John Ford's Film is Almost The Grapes of Wrath by John Steinbeck
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One of the greatest novels of all time, John Steinbeck’s The Grapes of Wrath, is a well-known American classic. Renowned for its portrayal of the struggle of migrant families during the Dust Bowl; the novel not only details the Joad family’s 1500 mile journey from Oklahoma to California but that of all migrant workers. The Joad’s travels reflect the hardships migrant workers had to face while trying to survive in a country that hated and feared them. The novel was published in 1939, and one year later it was made into a motion picture. John Ford’s film, also titled The Grapes of Wrath, was a major success, and a marvelous adaptation. However, while visually satisfying, the film does not convey the depth or intensity of Steinbeck’s classic. Neither a loose, nor truly close adaptation, The Grapes of Wrath falls into the category of an intermediate film. The Grapes of Wrath fails to convey a vital theme of the novel, the relationships cultivated not just between the Joad’s, but between all of the migrant families.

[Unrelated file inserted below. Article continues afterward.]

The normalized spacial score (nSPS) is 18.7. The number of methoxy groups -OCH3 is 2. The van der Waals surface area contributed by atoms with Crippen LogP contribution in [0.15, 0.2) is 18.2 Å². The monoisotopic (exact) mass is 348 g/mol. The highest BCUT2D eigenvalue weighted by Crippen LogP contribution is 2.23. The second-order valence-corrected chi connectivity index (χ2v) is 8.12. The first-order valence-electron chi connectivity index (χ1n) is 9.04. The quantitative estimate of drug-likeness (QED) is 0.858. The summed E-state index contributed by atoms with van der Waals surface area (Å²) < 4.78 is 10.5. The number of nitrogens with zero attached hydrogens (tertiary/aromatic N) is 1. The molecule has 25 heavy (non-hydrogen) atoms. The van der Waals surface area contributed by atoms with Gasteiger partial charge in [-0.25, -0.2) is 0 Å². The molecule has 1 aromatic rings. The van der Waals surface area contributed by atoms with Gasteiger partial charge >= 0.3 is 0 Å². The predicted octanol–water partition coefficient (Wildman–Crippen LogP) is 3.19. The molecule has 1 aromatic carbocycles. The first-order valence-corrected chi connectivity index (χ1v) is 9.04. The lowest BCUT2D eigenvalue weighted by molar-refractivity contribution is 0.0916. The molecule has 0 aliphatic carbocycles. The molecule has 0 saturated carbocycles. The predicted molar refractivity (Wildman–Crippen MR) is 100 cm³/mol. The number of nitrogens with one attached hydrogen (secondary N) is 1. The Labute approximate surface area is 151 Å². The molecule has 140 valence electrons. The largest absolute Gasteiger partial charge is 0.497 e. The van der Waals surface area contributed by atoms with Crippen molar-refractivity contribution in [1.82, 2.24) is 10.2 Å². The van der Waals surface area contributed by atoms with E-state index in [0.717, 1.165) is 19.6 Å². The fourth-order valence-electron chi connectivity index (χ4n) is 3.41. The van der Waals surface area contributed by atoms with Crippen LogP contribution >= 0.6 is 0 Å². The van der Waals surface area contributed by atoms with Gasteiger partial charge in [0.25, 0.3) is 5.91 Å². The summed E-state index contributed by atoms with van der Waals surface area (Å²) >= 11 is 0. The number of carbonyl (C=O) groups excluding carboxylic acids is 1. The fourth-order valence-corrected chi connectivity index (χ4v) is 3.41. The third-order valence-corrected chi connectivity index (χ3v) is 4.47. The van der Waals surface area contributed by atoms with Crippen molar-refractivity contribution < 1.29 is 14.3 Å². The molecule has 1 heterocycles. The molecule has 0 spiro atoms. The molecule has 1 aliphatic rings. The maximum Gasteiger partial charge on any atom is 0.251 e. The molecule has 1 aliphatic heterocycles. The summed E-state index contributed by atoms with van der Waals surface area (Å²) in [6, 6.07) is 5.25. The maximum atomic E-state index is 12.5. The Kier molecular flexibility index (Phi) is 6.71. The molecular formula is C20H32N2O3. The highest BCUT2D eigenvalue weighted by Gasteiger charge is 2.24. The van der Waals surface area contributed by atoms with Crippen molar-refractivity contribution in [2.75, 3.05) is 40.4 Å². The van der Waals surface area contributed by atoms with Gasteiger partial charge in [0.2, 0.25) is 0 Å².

Cutting characters is a regular occurrence in filmmaking, but in a novel like The Grapes of Wrath it takes away from the message of growing kinship. The idea of family plays a huge role in this novel. The Joad’s most important goal is the keep “the family unbroke.” Yet, the film only gives characters important to the novel a superficial glance. Pa, Uncle John and Rose of Sharon are set in the background with little characterization. Noah Joad literally disappears